The period between the 1970's and 1980's was a time of great advancement in computer hardware technology. Technology took many industries still in their infancy to a level of much sophistication. Ultimately, technology revolutionized the information storage and processing needs of industry and of the entire world. However, it was also during this period when the shortcomings of implementing such technology became apparent. A significant number of development projects failed, which resulted in disastrous consequences, not only of an economic nature, but also of a social one as well. Although hardware technology was readily available and ever improving, what was inhibiting the industry was the methods of implementing large systems. Consequently, all kinds of limited approaches materialized that avoided the costs and risks inherent in big-systems developments.
Times have changed, and with it, our understanding and experience as how best to develop large systems. Today's large systems yield greater benefits for less cost than those of previous decades.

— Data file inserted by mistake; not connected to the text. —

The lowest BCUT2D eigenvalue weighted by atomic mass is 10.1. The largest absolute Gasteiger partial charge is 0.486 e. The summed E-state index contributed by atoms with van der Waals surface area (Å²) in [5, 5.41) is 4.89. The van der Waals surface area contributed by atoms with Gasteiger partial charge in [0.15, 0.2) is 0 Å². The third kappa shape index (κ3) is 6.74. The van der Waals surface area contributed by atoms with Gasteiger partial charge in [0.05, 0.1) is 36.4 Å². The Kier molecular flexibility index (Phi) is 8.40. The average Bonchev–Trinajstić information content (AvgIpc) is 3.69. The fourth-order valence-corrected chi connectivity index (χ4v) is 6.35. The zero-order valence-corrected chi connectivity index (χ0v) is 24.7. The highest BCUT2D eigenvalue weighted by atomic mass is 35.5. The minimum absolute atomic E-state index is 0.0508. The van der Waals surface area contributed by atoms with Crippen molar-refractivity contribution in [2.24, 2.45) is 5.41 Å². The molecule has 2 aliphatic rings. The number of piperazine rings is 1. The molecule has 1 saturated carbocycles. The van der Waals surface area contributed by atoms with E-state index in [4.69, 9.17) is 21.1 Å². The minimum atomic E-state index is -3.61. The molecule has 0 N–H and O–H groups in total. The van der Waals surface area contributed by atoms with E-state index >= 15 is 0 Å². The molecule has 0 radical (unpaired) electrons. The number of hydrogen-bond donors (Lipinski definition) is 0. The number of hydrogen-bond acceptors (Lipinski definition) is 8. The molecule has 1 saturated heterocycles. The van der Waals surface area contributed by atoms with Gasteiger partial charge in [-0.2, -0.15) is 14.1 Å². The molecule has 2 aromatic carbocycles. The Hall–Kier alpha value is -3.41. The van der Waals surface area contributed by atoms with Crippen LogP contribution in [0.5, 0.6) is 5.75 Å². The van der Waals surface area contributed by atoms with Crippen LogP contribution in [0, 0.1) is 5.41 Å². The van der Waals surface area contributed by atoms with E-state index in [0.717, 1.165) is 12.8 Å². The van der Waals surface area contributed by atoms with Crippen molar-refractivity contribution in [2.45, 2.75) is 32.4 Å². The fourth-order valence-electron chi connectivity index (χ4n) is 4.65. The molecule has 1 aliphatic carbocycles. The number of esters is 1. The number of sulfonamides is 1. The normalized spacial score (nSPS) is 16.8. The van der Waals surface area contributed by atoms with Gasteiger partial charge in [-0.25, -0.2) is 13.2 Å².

Large systems provide better, more timely information, the ability to integrate and correlate internal and external information, as well as the ability to integrate and facilitate streamlined business processes. Unfortunately, not every system that information workers develop is implemented well. This means that the computer system that was originally intended to make a company more efficient, productive, and cost-effective, is in the end doing the exact opposite - namely, wasting time, money, and valuable manpower.
At American Axle and Manufacturing (AAM) there is room for improvement as well. More specifically, there is a need to use the work force more efficiently. The objective chosen by the team is to implement a scheduling system where real time production schedules are issued to the manufacturing floor at an instant. Up to the minute production schedules will maximize production throughput. We need to...